Making small, consistent changes to the types of protein- and carbohydrate-rich foods people eat might have a big impact on long-term weight gain, according to a new study.
Findings from the research, conducted by investigators at the Friedman School of Nutrition Science & Policy at Tufts University in Boston, were published April 8 on the website of The American Journal of Clinical Nutrition.
Data for the study came from more than 16 years of follow-up among 120,000 men and women from three long-term studies of U.S. physicians, nurses and other health professionals, who completed food questionnaires.
The authors first found diets with a high glycemic load from eating refined grains, starches and sugars were associated with more weight gain.
Past research has linked GL of the diet, a reflection of how much a food causes a rise in blood glucose, to chronic diseases such as type 2 diabetes, but it had not been established how GL is related to weight gain during a long time period.
Next, the investigators determined whether changes in GL affected the relationship between major protein-rich foods and long-term weight gain.
The researchers also observed several synergistic relationships between changes in protein-rich foods and changes in GL of the diet.
“There is mounting scientific evidence that diets including less low-quality carbohydrates, such as white breads, potatoes and sweets, and higher in protein-rich foods may be more efficient for weight loss,” first and corresponding author Jessica Smith, PhD, a visiting scholar at the Friedman School and a research fellow at the Harvard T.H. Chan School of Public Health, said in a news release. “We wanted to know how that might apply to preventing weight gain in the first place.”
Smith and colleagues first looked at the relationship between changes in protein foods and weight gain during every four years of follow-up. They found several key results, including:
- Increasing intakes of red meat and processed meat were most strongly associated with weight gain.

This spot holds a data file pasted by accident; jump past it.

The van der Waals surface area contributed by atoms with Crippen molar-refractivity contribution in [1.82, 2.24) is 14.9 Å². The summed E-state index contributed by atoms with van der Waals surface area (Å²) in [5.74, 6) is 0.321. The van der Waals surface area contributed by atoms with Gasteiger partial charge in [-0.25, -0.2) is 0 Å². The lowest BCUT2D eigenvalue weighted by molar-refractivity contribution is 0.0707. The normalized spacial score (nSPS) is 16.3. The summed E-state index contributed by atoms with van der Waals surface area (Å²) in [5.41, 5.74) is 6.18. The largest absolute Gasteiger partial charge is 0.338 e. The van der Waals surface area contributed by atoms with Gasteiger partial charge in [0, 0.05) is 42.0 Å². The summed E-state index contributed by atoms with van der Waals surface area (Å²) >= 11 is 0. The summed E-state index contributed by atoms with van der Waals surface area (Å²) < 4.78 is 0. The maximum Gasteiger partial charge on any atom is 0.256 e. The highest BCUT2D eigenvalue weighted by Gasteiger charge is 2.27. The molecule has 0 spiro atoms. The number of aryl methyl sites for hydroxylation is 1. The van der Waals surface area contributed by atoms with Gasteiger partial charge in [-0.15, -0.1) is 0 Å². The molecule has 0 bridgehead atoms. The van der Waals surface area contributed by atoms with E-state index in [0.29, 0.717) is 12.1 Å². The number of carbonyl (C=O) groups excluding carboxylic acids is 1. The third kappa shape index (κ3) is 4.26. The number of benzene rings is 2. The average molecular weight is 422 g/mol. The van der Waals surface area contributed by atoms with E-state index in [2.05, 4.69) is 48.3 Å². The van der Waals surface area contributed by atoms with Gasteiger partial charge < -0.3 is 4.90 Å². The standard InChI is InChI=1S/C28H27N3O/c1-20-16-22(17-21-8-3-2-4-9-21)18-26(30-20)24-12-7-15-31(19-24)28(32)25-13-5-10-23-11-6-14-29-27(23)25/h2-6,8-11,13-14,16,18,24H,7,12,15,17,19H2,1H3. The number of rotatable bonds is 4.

- Increasing intakes of yogurt, seafood, skinless chicken and nuts were most strongly associated with weight loss — the more people ate, the less weight they gained.
- Increasing other dairy products, including full-fat cheese, whole milk and low-fat milk, did not significantly relate to either weight gain or weight loss.
“The fat content of dairy products did not seem to be important for weight gain,” Smith said in the release. “In fact, when people consumed more low-fat dairy products, they actually increased their consumption of carbs, which may promote weight gain. This suggests that people compensate, over years, for the lower calories in low-fat dairy by increasing their carb intake.”
The data showed increasing servings of foods linked to weight gain, such as red meat, and at the same time increasing GL by eating more low-quality carbohydrates such as white bread, strengthened the foods’ association with weight gain. But decreasing GL by eating, for example, red meat with vegetables, mitigated some of that weight gain, the study found.
For fish, nuts and other foods associated with weight loss, decreasing GL enhanced their weight-loss effect, while increasing GL decreased their weight-loss effect. Although other foods such as eggs and cheese were not linked to weight change on average, when servings of these foods were increased in combination with increased GL, the findings showed they were linked to weight gain. On the other hand, when servings of eggs and cheese were increased with decreased GL, the participants lost weight, the study found.
“Our study adds to growing new research that counting calories is not the most effective strategy for long-term weight management and prevention,” senior author Dariush Mozaffarian, MD, DrPH., dean of the Friedman School, said in the release. “Some foods help prevent weight gain, others make it worse. Most interestingly, the combination of foods seems to make a big difference. Our findings suggest we should not only emphasize specific protein-rich foods like fish, nuts and yogurt to prevent weight gain, but also focus on avoiding refined grains, starches and sugars in order to maximize the benefits of these healthful protein-rich foods, create new benefits for other foods like eggs and cheese, and reduce the weight gain associated with meats.”
Further studies investigating the relationships of protein- and carbohydrate-rich foods to weight management in other populations would be useful, the authors suggested.
Researchers received funding from the Canadian Institutes of Health Research and the National Heart, Lung and Blood Institute.